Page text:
snacktime wrote:
> So I'm refactoring a very ugly piece of client code that needs to
> implement some fairly complicated error correction over a line based
> tcp protocol.  There are about 10 different error scenarios I have to
> detect and respond differently to.  Think error correction over serial
> lines, that's actually where this was derived from and now it's
> layered over a tcp connection.  Most of the scenarios involve several
> back and forth messages between client and host.  Most of the
> scenarios are very similar, so if you think of it as a tree I might
> not know what scenario I am dealing with until I've gotten 2-3 levels
> deep, and at any point in the tree I need to know where I am and what
> the possible branches are I can take based on the next response from
> the host.
>
> Any suggestions on how to implement this cleanly?

A state machine is fundamentally a set of states with associated
actions (if any) and transitions. A transition consists of a criteria
and a state to transition to. How you model that depends on how much
flexibility you need. If the state machine is fairly fixed you could
just as well implement it as a class. Something like this for example:

class StateMachine
   def initialize
       @state = :some_state     # Starting state of the machine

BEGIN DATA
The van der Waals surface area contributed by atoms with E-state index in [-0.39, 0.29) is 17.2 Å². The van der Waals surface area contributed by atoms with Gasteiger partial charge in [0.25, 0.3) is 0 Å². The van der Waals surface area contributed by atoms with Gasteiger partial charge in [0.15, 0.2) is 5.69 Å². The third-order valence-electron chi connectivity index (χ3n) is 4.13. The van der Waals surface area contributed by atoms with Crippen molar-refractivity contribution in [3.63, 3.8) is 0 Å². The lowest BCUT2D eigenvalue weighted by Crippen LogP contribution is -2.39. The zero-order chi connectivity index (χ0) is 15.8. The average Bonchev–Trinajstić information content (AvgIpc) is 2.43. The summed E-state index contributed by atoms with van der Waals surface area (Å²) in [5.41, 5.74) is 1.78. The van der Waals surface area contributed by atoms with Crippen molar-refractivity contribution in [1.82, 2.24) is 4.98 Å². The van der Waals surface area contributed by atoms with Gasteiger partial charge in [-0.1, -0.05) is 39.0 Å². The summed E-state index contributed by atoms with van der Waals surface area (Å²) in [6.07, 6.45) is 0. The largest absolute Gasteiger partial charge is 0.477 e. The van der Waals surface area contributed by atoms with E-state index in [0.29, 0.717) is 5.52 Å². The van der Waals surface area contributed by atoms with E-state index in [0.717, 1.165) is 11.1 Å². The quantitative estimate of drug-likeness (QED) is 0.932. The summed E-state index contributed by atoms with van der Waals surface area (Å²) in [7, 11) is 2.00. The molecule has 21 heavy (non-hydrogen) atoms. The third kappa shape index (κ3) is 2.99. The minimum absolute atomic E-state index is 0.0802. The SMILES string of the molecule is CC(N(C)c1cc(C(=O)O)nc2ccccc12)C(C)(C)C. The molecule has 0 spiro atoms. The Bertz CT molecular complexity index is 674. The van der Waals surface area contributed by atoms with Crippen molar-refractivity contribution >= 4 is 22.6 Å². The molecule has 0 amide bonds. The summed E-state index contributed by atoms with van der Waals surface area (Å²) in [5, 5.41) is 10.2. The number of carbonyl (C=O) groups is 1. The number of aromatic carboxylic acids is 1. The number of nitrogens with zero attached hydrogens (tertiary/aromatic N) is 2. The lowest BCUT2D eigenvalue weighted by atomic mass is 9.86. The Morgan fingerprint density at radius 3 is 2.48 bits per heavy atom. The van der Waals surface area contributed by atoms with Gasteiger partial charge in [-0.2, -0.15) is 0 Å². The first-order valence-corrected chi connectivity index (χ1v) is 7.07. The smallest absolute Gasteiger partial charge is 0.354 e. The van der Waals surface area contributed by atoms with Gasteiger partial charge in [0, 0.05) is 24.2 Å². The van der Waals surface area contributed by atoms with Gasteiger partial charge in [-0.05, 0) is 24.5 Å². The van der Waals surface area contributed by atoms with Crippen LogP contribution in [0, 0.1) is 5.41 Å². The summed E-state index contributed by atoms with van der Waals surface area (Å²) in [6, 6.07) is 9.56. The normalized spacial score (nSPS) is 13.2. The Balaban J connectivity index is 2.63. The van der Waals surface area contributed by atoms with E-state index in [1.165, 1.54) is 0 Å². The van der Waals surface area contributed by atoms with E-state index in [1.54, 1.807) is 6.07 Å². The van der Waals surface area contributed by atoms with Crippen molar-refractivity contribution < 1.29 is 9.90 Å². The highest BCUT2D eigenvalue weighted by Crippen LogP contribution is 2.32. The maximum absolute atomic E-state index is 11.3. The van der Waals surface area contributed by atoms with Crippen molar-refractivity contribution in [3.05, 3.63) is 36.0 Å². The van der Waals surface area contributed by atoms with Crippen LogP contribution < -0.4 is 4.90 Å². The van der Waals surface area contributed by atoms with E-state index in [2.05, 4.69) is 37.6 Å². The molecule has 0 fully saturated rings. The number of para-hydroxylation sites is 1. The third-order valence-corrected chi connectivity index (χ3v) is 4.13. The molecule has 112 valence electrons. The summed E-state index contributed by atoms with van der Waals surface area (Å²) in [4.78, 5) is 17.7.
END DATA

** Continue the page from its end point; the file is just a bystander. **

end

   def some_state
     # Carry out actions for this state here.


     result = :foo  # Just a dummy result

     # Transitions:


     case result
     when :foo : @state = :some_other_state
     # more transitions ...


     else @state = :stop
     end
   end

   def some_other_state
     # Action goes here
     # Transition
     @state = :stop
   end

   # Doesn't have to do this, but it might be
   # nice to have a simple way of passing data
   # between the state machine and a block.
   # Perhaps use the block to do any IO etc.
   # so the state machine doesn't need to know
   # anything about it's environment
   def each
     while @state != :stop
       send @state
       yield self,@state
     end
   end
end

StateMachine.new.each { |sm,state| p state }

If you need something more dynamic, it would be easy enough to store
the transitions in a Hash of hash'es { :state_1 => {
:transition_criteria_1 => :state_2, :transition_criteria_2 => :state_3
} }.

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